Can Human Behavior Become a Science?

I am happy to have finally read Bowen’s epilogue to Micheal Kerr’s (1988) book, which I am calling the “Odyssey chapter.” In it, Bowen outlines his opinions and assumptions that guided his seminal research project at NIMH, and includes his critique of “science” in the “social sciences.” This chapter provided more stock in my sense that Goenka’s particular dispensation of the Buddha’s teachings as “pure science” share something unique with Bowen’s attitude toward theory.

Bowen (1988) was convinced that the meaning of the terms “science” and “theory” have been lost in the development of the field psychology. He writes that Freud was “the genius who developed the first clear psychological theory about the origins of neurotic illness,” and “had tried to develop a theory compatible with the science of medicine” which he later deemed a “science of the psyche” (kpp. 404). But Bowen claims that if science is specifically intended to separate material derived from “feeling states” from material derived from “thinking states” (i.e. confirmation bias), then Freud made a fatal mistake using terms and concepts that are rooted in literature and mythology. Bowen writes,

Well-known scientists have said that we have been to the moon and back, all based on pure science, but we will never have a science of human behavior. Such statements are based on the notion that the human is a feeling being, and the human will never have a theory about himself that is not tinged with feeling. My life work has been based on an opposing viewpoint. It says merely that the physical structure of the human is scientific, that the human brain functions to create feelings and subjective states, and that the brain is capable of separating structure from function (kpp. 404).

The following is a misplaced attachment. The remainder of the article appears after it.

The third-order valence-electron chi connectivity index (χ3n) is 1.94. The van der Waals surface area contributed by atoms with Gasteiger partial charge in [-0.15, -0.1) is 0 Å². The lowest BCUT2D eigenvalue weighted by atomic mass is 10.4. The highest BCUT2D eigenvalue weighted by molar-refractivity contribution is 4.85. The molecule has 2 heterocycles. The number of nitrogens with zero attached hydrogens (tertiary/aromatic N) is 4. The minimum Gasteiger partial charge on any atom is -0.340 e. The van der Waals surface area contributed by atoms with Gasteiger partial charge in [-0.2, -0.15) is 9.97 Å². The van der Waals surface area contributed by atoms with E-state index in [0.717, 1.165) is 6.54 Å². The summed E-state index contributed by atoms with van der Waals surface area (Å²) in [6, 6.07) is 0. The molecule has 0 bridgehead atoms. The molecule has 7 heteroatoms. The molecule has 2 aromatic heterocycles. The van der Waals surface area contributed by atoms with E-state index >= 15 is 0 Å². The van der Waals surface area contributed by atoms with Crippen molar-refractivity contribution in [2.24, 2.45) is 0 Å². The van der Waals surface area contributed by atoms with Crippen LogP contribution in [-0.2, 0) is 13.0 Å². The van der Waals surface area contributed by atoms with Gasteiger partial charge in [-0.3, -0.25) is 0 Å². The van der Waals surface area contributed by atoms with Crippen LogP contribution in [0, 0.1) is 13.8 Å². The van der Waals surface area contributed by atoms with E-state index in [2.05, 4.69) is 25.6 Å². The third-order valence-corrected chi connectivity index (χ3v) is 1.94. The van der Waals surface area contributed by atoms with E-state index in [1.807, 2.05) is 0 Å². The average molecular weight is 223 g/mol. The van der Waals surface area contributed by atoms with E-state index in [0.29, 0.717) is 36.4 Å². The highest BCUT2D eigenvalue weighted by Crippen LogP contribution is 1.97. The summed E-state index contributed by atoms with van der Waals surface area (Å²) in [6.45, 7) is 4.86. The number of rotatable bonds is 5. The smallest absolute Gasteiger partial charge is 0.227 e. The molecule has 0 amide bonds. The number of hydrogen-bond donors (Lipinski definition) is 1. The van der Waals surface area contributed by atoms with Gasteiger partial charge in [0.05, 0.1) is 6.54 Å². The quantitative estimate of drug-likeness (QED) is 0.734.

Bowen avoided using terms with preexisting or nebulous meaning, like “psyche”, “triad,” etc, and verbosely defined the terms he did choose to use, such as “differentiation,” “triangle.” Earlier terms like “undifferentiated ego mass” were eventually replaced with newer and better defined terms like “nuclear family emotional system.” Even the term “self” in “basic self” and “functional self” were clearly laid out using language that lead itself to testing. I am now noticing how careful Bowen was to use the phrase “science of human behavior” instead of the term “psychology.” “Psychology” comes from the term “psyche,” an abstract concept derived from Psyche, the Greek god of the soul, yet another undefinable term. It is not hard to see how this importance of avoiding even the smallest misunderstandings worked its way into in family therapy itself. Bowen writes,

[Freud] made some unwitting errors in judgment that have prevented his theory from becoming an approved science. Basic theoretical concepts came from the literary history of mankind…The early authors of the literature were human beings who had used feeling states in their writing. The theory has been extremely useful in therapy but it separated the theory from science…The use of concepts from literature separated his theory from facts that could be proven and validated by science (kpp. 407).

What I take away from this wonderful critique is that the entire field of psychology, at least as far as it exists in therapy, is rooted in the human imagination. I am starting to see how in my own clinical training every other term (e.g. attachment, object, self, ego, projection, abandonment, other, self, self-state, phantasy, drive, image, defense, etc) are quite vaguely defined yet accepted by all as a given. All of these kinds of “psychological” terms appear to be unique to psychology and so fail to provide highly testable hypotheses compatible with or communicable to the rest of the sciences. I laugh as I am simultaneously inspired by Jung and his notion of science, yet reject something about the use of these vaguely defined terms. Bowen writes,